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Seventeen More Miners Meet a
DBOWKED LKE EATS IS A HOLE.
Two Workmen, Ignorant of Tlielr TerU,
I.rt a ritmti into a Pennsylvania Mine
Still AnoUier Disaster In AYhiHi the
Victim.. NumWr Three A Hla,t Doe
the ltiiNiue in the taJtep C .sc The
Sieene .f s,,,r..w at the Month of the
Mope-V. ailiiiK W.-mcti nml hihlren.
" - .
"HITr. MAVKX. IV, Feb. 5. While
woikiiiR iit the hoa.l o: a gau-.vay venter-dfiytwoiiiiiH-.lrllVl
a hok' thivu-hH pil
lar, letting iu the water which ha 1 Ix-ea
uel in fillii,- in the worke.l-out :..ine No.
8, of HiiytU-n & Co., at Jeansville. The
wator flotxie l No. 1 sIoimj and drowned
seventeen persons. Following is a list of
those who 1 ,st their lives: Kdward Galla
gher, Henry Hall, Junies Griffin, Joseph
Matuscowit. iAwrence Reed all married
miners. Il;1il Finke. Joseph Orsk, Ber
nard McCloskey, John Tomaso.ski all un
married miners. Patrick Kelly, Thomas
tilick, John Barnes, James Balack, Michael
Smith, Joseph Ward, Samuel Porter, and
Mike Polish all laborer.
Mx Men Cot Out Alive.
Charles Iloyle and Patrick Coll were the
two men drilling the hole that caused the
disaster. While they were at work Bris
lin, a driver, was close by, and he cried
out: "Boys, for God's sake, run for your
lives, or you will be drowned." la a mo
ment thereafter the water came, and Bris
lin barely escaped with his life. Besides
hiiu nix others escaped. They are: Henry
GidIhmi, John Xeems, John and Charles
Boyle, William Coll, and Patrick Coll.
The water rose rapidly, and before any at
tempt could be made to rescue any of the
ther workmen the slope, which is "04 feet
deep, was flooded to the nioiuh, and they
were catiu'ht and drowned.
riteons Fleas of the liereuved.
The news of the disaster caused great
excitement, and the mouth of the slope
-as soon thronged with the anxious fam
ilies and relatives of the workmen and
others. The scenes when it was positively
known who wi re lost were heartrending.
Wives implored piteously of the miners
standing by (who knew too well the fatal
Testilt) to save their husbands from the
terrors of a watery grave. Little chil
dren were crying for their fathers, and
relatives praying for the safety of their
Lived ones. The sorrowing wives, rela
tives and f.icnds were finally convinced
that there was no hope of rescuiug any of
the meu. and were led away from the
ene of this new mine horror by sympa
thetic hands to their homes.
Somehiiily'a Fatal lilundrr.
Many theories are advanced as to the
cause of the great disaster. Some charge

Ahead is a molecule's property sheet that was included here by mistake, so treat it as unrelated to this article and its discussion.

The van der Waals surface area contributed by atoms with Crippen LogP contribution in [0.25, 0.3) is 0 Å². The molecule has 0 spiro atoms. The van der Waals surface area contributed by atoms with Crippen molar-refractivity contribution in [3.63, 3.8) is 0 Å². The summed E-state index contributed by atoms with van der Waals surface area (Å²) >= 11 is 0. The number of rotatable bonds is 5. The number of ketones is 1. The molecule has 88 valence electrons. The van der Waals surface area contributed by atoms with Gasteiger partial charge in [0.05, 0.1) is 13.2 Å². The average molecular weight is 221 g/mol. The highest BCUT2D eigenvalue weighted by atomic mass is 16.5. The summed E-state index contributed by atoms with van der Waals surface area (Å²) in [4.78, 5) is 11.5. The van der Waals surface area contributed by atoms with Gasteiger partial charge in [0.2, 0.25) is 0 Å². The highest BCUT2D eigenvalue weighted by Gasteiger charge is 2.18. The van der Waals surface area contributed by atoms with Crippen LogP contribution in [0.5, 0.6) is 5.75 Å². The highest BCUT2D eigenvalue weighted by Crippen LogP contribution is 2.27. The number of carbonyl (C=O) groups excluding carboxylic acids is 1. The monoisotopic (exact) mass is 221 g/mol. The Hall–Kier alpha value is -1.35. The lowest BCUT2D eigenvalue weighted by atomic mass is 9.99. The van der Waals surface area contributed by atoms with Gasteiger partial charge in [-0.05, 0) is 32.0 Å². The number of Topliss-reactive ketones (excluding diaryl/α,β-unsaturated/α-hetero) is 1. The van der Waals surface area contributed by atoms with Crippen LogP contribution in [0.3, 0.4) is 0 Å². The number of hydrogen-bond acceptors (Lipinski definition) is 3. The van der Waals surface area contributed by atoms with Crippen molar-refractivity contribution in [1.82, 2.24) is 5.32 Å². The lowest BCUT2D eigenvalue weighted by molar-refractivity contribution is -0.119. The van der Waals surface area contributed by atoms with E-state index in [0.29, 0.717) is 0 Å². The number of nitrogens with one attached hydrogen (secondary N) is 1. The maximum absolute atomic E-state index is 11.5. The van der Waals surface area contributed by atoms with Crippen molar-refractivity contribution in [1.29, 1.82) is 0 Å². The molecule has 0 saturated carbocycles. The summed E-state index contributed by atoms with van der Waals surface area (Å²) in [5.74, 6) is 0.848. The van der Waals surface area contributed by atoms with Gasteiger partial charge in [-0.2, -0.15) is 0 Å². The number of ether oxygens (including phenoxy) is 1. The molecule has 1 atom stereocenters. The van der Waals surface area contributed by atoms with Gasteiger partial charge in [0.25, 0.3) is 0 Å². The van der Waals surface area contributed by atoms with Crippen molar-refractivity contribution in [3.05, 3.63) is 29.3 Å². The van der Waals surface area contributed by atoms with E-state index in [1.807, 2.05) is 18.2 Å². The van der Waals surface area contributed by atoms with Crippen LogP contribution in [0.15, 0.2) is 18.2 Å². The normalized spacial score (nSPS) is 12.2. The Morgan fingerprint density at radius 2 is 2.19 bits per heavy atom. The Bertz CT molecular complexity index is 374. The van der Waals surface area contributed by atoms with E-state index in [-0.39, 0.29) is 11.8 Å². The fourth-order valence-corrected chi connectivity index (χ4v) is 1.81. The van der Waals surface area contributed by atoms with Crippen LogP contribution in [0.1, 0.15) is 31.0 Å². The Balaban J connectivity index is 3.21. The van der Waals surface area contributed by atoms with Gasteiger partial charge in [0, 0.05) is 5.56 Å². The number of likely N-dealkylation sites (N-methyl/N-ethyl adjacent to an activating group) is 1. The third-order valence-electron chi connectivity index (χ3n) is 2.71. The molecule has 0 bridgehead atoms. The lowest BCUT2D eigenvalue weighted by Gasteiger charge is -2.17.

it to neglect to notify the workmen of the
dangerous proximity of the water, as only
few of the old miners knew of the pres
ence of the great body of water in the old
slope. Even those that knew of it had nor
idea that the workings were driven as
ear to the water as they were. A large
lorce of men was immediately put to work
pumping out the water. How lonj it
will take is a question, since no definite
ilea of the volume of water can be ob
tained. Some of the miners say it will
take four weeks before the bodies can be
reached, but others incline to the opinion
that it will take much longer.
THREE MORE MEN SACRIFICED.
A lilast I-t- in the Water, Drowning
Them Like It at.
WiLKEhiiAKiiE, Ph., Feb. 5. A cave-in
occurred at No. 3 slope at Grand Tunnel,
pposite N'anticoke, yesterday. Three men
"ere shut in the mine and as the place is
Ailed with water, it is supposed they are
drowned. The accident occurred in Xo. 3
colliery of the Susquehanna Coal com
pany. In an abandoned part of the mine
which was closed, was a great body of
water. In the adjoining chamber a num
ber of miners were at work blasting. An
auustiully heavy charge was fired and so
'binned the wall that the heavy volume
f water broke its way through.
Illn't Hear the Warning.
Some of the miners were given warning,
nd ran for their lives ahead of the rush
ing flood. Three men John Riner, Mike
Shelank, and William Creagle did not
hear the warning in tiuie.nnd were caught
in their chambers. The men are all
married, and leave large families. The
subterranean workings, covering scores of
acres, are rapidly filling with water.
threat Miners' Strike on Tup.
ScoTTDALE, Pa., Feb. 5. All the coke
region is' agitated over the probable lock
wit and strike next Tuesday. The miners
trill not agr3e to the reduction of 10 per
cent, which the operators insist upon.
The coke region leaders are arousing the
worker-win all sections. There is a slight
possibility of another conference. Coke
operators are preparing to draw their
vens. Some 15,000 men are employed
about the ovens and mines.
Suicide of an Heiress.
WiiKKLlxti, W. Va., Feb. 5. Mrs. Cora
Aiuhonltz, nee Garland, a wealthy heiress
of Washington City, committed suicide
in an obscure hotel in this city by taking
laudanum. She had until a few days ago
been an inmate of Clara Moss' house of ill -fame
in this city. She had lived in Cin
cinnati, Pittsburgh, Richmond, Va., and
A Koch Institute for Consumption.
New York, Feb. 5. -The first Koch in
stitute for the treatment of tubercular
diseases in this country was opened yes
terday at 106 East Broadway. It will be
under the direction of Dr. Alexander J.
Aronson, the founder of the institute. It
will accommodate forty patients, and ten
were admitted yesterday.
McCarthy Ha Hopes.
London, Jan. 5. Justin McCarthy, in
receiving a deputation of Irishmen at
Leicester yesterday, said that he had sum
moned a meeting of his followers for Feb.
12, when he and Sexton would freely re
port the Boulogne negotiations. He had
hopes that a union of the Irish party would
be brought about.
Not Much of a ltaftcal.
SlNQ Sing, N. Y., Feb. 5. A sensation
was caused here when it became known
that George Lockwood,the village clerk and
collector of the board of ex cise, had dis
appeared and was a defaulter. The shortage-is
about $1,800, and his wife has
turned over a house and lot to make it
STRATEGY, MY BOY.
Stewart's Flank Movement in
Behalf of Silver.
HOW. EE WILL BAFFLE THE ANTIS.
A "Rhlcr" on the Tension Hill To Do the
Work and the "Gold Hurs" To He Cir
cumvented in the House Thereby
Amendments Proposed o the Inter
state Commerce Kill Dunes and Cock
rell Have a Colloquy in the Senate
National Capital Notes.
Washington Cm, Feb. 5 The com
plicated stnts of affairs on the senate sil
ver bill in the house committee on coin
age, weights, and measures has caused
Senator Stewart to resort to a device some